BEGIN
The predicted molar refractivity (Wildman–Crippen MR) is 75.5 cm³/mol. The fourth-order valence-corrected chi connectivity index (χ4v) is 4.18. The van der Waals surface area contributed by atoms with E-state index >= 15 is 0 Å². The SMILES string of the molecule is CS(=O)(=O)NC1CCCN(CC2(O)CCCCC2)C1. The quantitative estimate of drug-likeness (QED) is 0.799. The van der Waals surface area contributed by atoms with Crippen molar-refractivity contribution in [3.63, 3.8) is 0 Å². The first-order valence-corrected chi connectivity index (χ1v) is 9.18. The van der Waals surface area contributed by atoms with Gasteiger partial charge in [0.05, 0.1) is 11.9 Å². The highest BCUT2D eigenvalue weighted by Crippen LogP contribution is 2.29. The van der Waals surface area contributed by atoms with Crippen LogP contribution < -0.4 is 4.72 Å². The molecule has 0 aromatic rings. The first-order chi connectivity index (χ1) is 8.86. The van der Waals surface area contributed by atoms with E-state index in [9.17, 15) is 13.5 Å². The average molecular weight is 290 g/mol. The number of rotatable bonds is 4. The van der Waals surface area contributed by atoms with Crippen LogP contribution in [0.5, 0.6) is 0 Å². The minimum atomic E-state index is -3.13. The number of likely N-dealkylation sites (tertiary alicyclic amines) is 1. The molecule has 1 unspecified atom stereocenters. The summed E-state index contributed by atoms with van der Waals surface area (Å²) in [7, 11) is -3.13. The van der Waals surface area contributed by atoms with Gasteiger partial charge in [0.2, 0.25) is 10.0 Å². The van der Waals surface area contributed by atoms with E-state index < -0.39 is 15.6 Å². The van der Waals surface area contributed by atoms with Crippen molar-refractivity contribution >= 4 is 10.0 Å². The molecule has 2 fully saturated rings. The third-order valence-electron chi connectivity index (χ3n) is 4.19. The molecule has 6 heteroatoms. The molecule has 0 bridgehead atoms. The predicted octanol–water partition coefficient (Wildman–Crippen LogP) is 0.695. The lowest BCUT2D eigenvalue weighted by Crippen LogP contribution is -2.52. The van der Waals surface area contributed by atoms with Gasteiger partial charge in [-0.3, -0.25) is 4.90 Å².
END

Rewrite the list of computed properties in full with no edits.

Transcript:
The predicted molar refractivity (Wildman–Crippen MR) is 75.5 cm³/mol. The fourth-order valence-corrected chi connectivity index (χ4v) is 4.18. The van der Waals surface area contributed by atoms with E-state index >= 15 is 0 Å². The SMILES string of the molecule is CS(=O)(=O)NC1CCCN(CC2(O)CCCCC2)C1. The quantitative estimate of drug-likeness (QED) is 0.799. The van der Waals surface area contributed by atoms with Crippen molar-refractivity contribution in [3.63, 3.8) is 0 Å². The first-order valence-corrected chi connectivity index (χ1v) is 9.18. The van der Waals surface area contributed by atoms with Gasteiger partial charge in [0.05, 0.1) is 11.9 Å². The highest BCUT2D eigenvalue weighted by Crippen LogP contribution is 2.29. The van der Waals surface area contributed by atoms with Crippen LogP contribution < -0.4 is 4.72 Å². The molecule has 0 aromatic rings. The first-order chi connectivity index (χ1) is 8.86. The van der Waals surface area contributed by atoms with E-state index in [9.17, 15) is 13.5 Å². The average molecular weight is 290 g/mol. The number of rotatable bonds is 4. The van der Waals surface area contributed by atoms with Crippen LogP contribution in [0.5, 0.6) is 0 Å². The minimum atomic E-state index is -3.13. The number of likely N-dealkylation sites (tertiary alicyclic amines) is 1. The molecule has 1 unspecified atom stereocenters. The summed E-state index contributed by atoms with van der Waals surface area (Å²) in [7, 11) is -3.13. The van der Waals surface area contributed by atoms with Gasteiger partial charge in [0.2, 0.25) is 10.0 Å². The van der Waals surface area contributed by atoms with E-state index < -0.39 is 15.6 Å². The van der Waals surface area contributed by atoms with Crippen molar-refractivity contribution >= 4 is 10.0 Å². The molecule has 2 fully saturated rings. The third-order valence-electron chi connectivity index (χ3n) is 4.19. The molecule has 6 heteroatoms. The molecule has 0 bridgehead atoms. The predicted octanol–water partition coefficient (Wildman–Crippen LogP) is 0.695. The lowest BCUT2D eigenvalue weighted by Crippen LogP contribution is -2.52. The van der Waals surface area contributed by atoms with Gasteiger partial charge in [-0.3, -0.25) is 4.90 Å².